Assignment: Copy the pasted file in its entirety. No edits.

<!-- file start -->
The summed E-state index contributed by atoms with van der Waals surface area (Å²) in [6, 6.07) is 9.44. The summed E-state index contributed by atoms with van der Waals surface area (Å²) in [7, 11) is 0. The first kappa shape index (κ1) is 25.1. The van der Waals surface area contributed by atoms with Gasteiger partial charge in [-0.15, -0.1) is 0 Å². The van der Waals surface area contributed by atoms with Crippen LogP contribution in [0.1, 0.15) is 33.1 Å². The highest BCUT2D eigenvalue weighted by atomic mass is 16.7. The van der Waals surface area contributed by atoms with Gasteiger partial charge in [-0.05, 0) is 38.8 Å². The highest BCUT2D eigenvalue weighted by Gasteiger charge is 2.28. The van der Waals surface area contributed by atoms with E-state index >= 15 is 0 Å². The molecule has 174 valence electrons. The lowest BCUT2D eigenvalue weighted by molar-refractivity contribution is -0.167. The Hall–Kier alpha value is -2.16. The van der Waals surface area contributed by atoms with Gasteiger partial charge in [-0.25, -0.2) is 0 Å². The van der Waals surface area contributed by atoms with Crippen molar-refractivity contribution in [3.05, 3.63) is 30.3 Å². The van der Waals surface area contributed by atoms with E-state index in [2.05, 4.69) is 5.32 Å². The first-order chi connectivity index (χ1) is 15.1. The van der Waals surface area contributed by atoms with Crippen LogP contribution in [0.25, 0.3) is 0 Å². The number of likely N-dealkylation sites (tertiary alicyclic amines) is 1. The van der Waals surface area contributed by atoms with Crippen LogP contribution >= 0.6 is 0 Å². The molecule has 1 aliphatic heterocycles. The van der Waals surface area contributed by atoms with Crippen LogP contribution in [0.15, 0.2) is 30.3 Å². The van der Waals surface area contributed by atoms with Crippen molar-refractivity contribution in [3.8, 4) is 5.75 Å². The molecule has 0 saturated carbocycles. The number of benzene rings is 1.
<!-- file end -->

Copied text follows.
The summed E-state index contributed by atoms with van der Waals surface area (Å²) in [6, 6.07) is 9.44. The summed E-state index contributed by atoms with van der Waals surface area (Å²) in [7, 11) is 0. The first kappa shape index (κ1) is 25.1. The van der Waals surface area contributed by atoms with Gasteiger partial charge in [-0.15, -0.1) is 0 Å². The van der Waals surface area contributed by atoms with Crippen LogP contribution in [0.1, 0.15) is 33.1 Å². The highest BCUT2D eigenvalue weighted by atomic mass is 16.7. The van der Waals surface area contributed by atoms with Gasteiger partial charge in [-0.05, 0) is 38.8 Å². The highest BCUT2D eigenvalue weighted by Gasteiger charge is 2.28. The van der Waals surface area contributed by atoms with E-state index >= 15 is 0 Å². The molecule has 174 valence electrons. The lowest BCUT2D eigenvalue weighted by molar-refractivity contribution is -0.167. The Hall–Kier alpha value is -2.16. The van der Waals surface area contributed by atoms with Gasteiger partial charge in [-0.25, -0.2) is 0 Å². The van der Waals surface area contributed by atoms with Crippen molar-refractivity contribution in [3.05, 3.63) is 30.3 Å². The van der Waals surface area contributed by atoms with E-state index in [2.05, 4.69) is 5.32 Å². The first-order chi connectivity index (χ1) is 15.1. The van der Waals surface area contributed by atoms with Crippen LogP contribution in [0.25, 0.3) is 0 Å². The number of likely N-dealkylation sites (tertiary alicyclic amines) is 1. The van der Waals surface area contributed by atoms with Crippen LogP contribution >= 0.6 is 0 Å². The molecule has 1 aliphatic heterocycles. The van der Waals surface area contributed by atoms with Crippen LogP contribution in [0.15, 0.2) is 30.3 Å². The van der Waals surface area contributed by atoms with Crippen molar-refractivity contribution in [3.8, 4) is 5.75 Å². The molecule has 0 saturated carbocycles. The number of benzene rings is 1.